In the esoteric world of haute horlogerie, provenance and heritage are considered key defining aspects of a brand’s worthiness to belong. Strictly going by this essential measure, Greubel Forsey, which was launched in 2004, should be looked down upon in the rarefied circle of legacy marques as an insignificant upstart. However, the Swiss greenhorn is today among a handful of partner brands at Fondation de la Haute Horlogerie (FHH), rubbing shoulders with brands steeped in tradition such as Vacheron Constantin, Audemars Piguet, Bovet and A. Lange & Söhne. This is because, in the relatively short period of its existence, Greubel Forsey has managed to excel in some of the finest and most difficult feats in watchmaking that are considered essential to haute horlogerie. From putting together astronomical complications, tourbillons, sonneries and perpetual calendars to hand-finishing, engraving, and decorating, the boutique brand has demonstrated its mettle in every aspect of fine watchmaking.
The independent brand (the Richemont Group’s 20% stake has been bought back recently by founding shareholders Robert Greubel and Stephen Forsey) has now introduced the latest version of its radically designed GMT timepieces. Last year’s GMT Quadruple Tourbillon of Titanium was an incredible example of high-end watchmaking, but Greubel Forsey now takes it to the next level with the limited-edition GMT Balancier Convexe.
The new watch, unveiled at the recent Geneva Watch Days, sees the
intricately hand-painted titanium terrestrial globe take centre stage. Placed at the heart of an amphitheatre-like sub-dial, the three-dimensional globe moves in a constant 24-hour rotation, just as the Earth rotates in real life. The level of craftsmanship that has gone into creating the globe is extraordinary, showing the continents and oceans in great detail. The three outer rings of the amphitheatre indicate the hours and minutes of local time as well as GMT or universal time. The 24 key time zones of the world are listed and demarcated using a black background for night and a white background for day. A second 12-hour subdial with a blue gold hand offset to the side functions as a second time zone indicator.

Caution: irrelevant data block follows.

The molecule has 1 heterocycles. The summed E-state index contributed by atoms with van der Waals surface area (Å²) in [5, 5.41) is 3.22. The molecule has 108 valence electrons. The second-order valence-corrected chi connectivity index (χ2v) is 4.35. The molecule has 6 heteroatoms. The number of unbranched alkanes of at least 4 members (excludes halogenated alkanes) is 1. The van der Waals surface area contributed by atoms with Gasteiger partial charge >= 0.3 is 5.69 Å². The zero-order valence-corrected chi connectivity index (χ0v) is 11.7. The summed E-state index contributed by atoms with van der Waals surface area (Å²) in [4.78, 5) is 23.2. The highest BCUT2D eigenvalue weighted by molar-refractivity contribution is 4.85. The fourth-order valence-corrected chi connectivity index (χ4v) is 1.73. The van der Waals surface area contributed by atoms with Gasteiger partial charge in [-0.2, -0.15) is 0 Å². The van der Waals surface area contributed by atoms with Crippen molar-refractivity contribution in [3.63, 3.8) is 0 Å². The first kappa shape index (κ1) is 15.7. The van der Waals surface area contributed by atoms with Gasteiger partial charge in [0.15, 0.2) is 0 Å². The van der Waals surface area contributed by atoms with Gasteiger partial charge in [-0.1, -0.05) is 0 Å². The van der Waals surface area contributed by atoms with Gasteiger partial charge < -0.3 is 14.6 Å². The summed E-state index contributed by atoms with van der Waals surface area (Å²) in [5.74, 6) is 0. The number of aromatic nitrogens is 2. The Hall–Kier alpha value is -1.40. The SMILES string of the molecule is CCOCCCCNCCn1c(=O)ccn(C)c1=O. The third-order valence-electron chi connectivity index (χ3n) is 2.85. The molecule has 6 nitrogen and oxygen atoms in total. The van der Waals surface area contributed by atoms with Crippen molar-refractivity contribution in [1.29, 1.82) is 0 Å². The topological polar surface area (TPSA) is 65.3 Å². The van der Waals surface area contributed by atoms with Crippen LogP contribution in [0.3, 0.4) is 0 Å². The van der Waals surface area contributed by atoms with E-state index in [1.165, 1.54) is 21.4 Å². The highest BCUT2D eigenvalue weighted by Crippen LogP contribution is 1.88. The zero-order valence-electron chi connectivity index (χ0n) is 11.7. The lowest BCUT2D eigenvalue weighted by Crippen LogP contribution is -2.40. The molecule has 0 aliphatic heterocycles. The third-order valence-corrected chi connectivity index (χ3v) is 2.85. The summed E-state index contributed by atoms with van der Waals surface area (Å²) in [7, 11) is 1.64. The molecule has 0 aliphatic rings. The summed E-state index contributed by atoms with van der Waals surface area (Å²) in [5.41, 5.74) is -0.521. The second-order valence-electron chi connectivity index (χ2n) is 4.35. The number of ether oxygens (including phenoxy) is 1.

These complex moving parts are all precisely powered by a new manual movement that is set to be Greubel Forsey’s signature movement for all its GMT watches from now on. The throbbing heart of the timepiece is seen in all its glory thanks to the openworked dial within the curved 46.5mm titanium case. The 30-degree inclined balance wheel, seemingly suspended in mid-air, is held by a flat polished steel balance wheel bridge on polished steel pillars. The hand-wound movement has 423 parts and holds power for 72 hours operating at a frequency of 21 600 vibrations per hour.
With all these trappings, it would be silly to imagine the Greubel Forsey GMT Balancier Convexe to come with an austere price tag. So, $400,000 on a rubber strap and $445,000 on a titanium bracelet seem to be just about right for this remarkable piece of high horology. Just 66 pieces will ever be made, at a rate of 22 per year, between 2022 and 2024.